An Epidemic of Healthcare Breaches

Isn’t it ironic? Following the massive Equifax breach of 2017, and the fallout from the OPM breach in 2016, how is that there are still monolithic breaches in 2018?  How the #@*^&$ does this keep happening? I started charting a breakdown by sector and severity here. And I’ll also show disclosure dates because the time discovered vs the time revealed has huge impact to those caught up in a breach. It’s time used by the bad guys to sell the data and use that data for fraud. Victims deserve to know as soon as possible so they can choose what action they take to protect themselves, rather then rely on someone else to do that – badly – for them. A year of credit monitoring just doesn’t cut it.

What disturbs me is the amount of healthcare data out there, and the number of breaches, which exposes some very sensitive information of some very vulnerable victims. I’m going to continue to dig into this and show what I find. A special shout out to folks who are working hard to secure healthcare: I am the Cavalry, @JoshCorman, @_j3lena_, @_odddie_, @beauwoods to name but a few.

Here is the link to the spreadsheet Breach Report I am keeping and you are welcome to use what I share with the reminder to always be sure to cite your sources   This is just the tip of the iceberg. I’ll do my best to share updates and links.

Where should you look if you have been breached or suspect you have? I recommend “Have I Been Pwned” by Troy Hunt, and there are other resources out there. Lots of people are doing great work in this field to whom I give all credit. I like to check DataBreaches.net

The Diana Initiative 2018

diana banner

Like many, I am counting the sleeps until Hacker Summer Camp happens this year in Vegas. I am more excited for this than my kids ever were for sleep away camp!  Cons are where we reconnect with each other and do some major facetime irl. As someone special has told me, each year it becomes more about attending to see our people than to learn the things.

This year, I am volunteering at 3 events, speaking at 3 events, and trying to see all the events lol! (alas not Blackhat since I can’t pay my way there and am not a speaker). Most of all, I’ll be helping host an event for the second year. The Diana Initiative  is a two day conference where we celebrate diversity, women in InfoSec, and help attendees pursue a career in information security and technology.  The conference is all-inclusive, because we want everyone to learn to work better together.  If you want to attend please do – be sure to register online because we won’t be able to accept walk-ins.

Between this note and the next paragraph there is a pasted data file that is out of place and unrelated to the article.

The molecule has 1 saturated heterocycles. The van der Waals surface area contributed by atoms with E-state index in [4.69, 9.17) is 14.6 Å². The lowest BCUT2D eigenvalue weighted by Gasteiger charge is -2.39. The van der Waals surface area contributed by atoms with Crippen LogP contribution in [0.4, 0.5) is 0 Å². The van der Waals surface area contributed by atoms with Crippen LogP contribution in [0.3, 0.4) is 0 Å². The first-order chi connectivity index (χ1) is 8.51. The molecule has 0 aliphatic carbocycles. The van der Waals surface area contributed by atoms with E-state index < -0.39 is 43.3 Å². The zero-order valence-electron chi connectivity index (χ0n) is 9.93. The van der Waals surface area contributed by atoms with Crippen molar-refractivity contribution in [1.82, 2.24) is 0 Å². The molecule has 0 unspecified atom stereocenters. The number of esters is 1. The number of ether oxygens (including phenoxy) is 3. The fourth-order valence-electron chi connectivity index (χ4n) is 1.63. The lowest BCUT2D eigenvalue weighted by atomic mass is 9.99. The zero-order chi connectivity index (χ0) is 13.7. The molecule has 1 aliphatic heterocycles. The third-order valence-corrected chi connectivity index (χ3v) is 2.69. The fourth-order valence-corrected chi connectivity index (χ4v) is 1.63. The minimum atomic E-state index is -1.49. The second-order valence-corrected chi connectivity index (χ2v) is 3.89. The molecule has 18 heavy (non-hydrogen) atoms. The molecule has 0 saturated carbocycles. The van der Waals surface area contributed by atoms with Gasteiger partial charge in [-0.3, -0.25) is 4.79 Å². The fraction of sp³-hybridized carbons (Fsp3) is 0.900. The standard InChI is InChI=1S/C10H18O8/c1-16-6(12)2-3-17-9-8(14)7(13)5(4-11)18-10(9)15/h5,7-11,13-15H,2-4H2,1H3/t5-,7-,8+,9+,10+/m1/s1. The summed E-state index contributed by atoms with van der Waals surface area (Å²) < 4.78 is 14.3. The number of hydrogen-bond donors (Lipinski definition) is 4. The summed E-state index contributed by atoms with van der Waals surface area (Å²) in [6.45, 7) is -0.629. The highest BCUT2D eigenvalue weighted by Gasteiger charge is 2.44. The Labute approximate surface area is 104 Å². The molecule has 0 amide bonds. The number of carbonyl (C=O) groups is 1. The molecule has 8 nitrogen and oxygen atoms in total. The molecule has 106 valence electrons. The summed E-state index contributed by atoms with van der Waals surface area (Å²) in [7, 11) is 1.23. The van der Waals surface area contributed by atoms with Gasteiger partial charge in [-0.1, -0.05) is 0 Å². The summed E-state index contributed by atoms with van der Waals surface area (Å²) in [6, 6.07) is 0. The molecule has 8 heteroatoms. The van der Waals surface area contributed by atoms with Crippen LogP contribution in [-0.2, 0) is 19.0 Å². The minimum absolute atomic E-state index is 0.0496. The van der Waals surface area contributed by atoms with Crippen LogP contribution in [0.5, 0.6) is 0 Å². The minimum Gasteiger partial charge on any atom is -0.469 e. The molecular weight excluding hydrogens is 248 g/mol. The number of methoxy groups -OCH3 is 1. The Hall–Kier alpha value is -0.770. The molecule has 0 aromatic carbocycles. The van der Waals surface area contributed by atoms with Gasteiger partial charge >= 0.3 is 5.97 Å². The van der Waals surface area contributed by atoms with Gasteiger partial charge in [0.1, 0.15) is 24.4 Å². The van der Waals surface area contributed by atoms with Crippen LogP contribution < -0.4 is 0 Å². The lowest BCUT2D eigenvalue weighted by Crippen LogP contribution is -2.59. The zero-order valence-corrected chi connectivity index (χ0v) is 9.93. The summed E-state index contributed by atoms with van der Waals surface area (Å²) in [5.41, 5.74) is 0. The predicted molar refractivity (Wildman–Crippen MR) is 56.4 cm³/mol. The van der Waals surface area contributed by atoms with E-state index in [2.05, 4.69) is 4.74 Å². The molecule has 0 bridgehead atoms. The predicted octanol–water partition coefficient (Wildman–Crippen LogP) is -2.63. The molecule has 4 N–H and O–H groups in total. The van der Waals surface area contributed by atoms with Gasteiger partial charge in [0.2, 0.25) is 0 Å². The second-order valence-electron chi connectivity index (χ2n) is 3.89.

Our theme this year is “Hacker Family: Our Diversity Unifies Us” which resonates with me the more I get to know our community. I think of our hacker family dinners – because as many of us will attest, this community has become our family. Each of us brings something unique to the table, and when we share that knowledge and experience, there is a feast of learning and growth.  I didn’t get here without some help and support along the way, and this is how I get to repay that and pay it forward. We build our future by nurturing and growing the next generation and those to come.

This year we have expanded our talks to two speaking tracks, featuring technical as well as non-technical so that our attendees can show all they know! The submissions were outstanding and I give huge congratulations to everyone – our list of talks is fantastic! Exploits, imposter syndrome, IoT, CFPs, python and cryptography to name some of the topics covered. Here is our Diana Initiative Schedule so you can see the list of talent.

But wait – there’s more.  We are thrilled to announce we are featuring four incredible keynote speakers:

Thursday 9:45 am Shannon Morse @snubbs  “Personal Branding as an Infosec Influencer – Building a Career from Scratch”.  Shannon is Hak5’s host, producer and lead editor, and and actively promotes security and women in tech.

Thursday 5:00 pm Elizabeth Wharton @LawyerLiz “The Skirt Shoots, Scores and Soars”. Liz actively speaks on IoT, drone, and aviation cyber security issues, as well as hosting the Lawyer Liz podcast.

Friday 9:45 am  Keirsten Brager @KeirstenBrager “Seconomics: How to Earn More Money and Influence in the Next 5 Years”. Keirsten is well respected as an author and speaker promoting strategies for success and helping to change the game.

Friday 6:00 pm Amanda Berlin @InfoSystir “Hackers, Hugs and Drugs – Mental Health in Infosec”. Amanda is well known for her involvement in the community, on the Braking Down Security podcast, and for her book with Lee Brotherston,  “The Defensive Security Handbook”.

Support and goodwill from the community has been more than we could wish for. Huge thanks to Risky Business Podcast host Patrick Gray and sponsors Signal Sciences, Remediant and Bugcrowd who are hosting a special mentorship cocktail hour from 6-7 pm at Alexxa’s Bar @ Paris on the Las Vegas Strip Tuesday, August 7th. They have invited Diana Initiative attendees along with Risky Business listeners who identify as women; registration details are on the Diana Initiative registration form.

earrings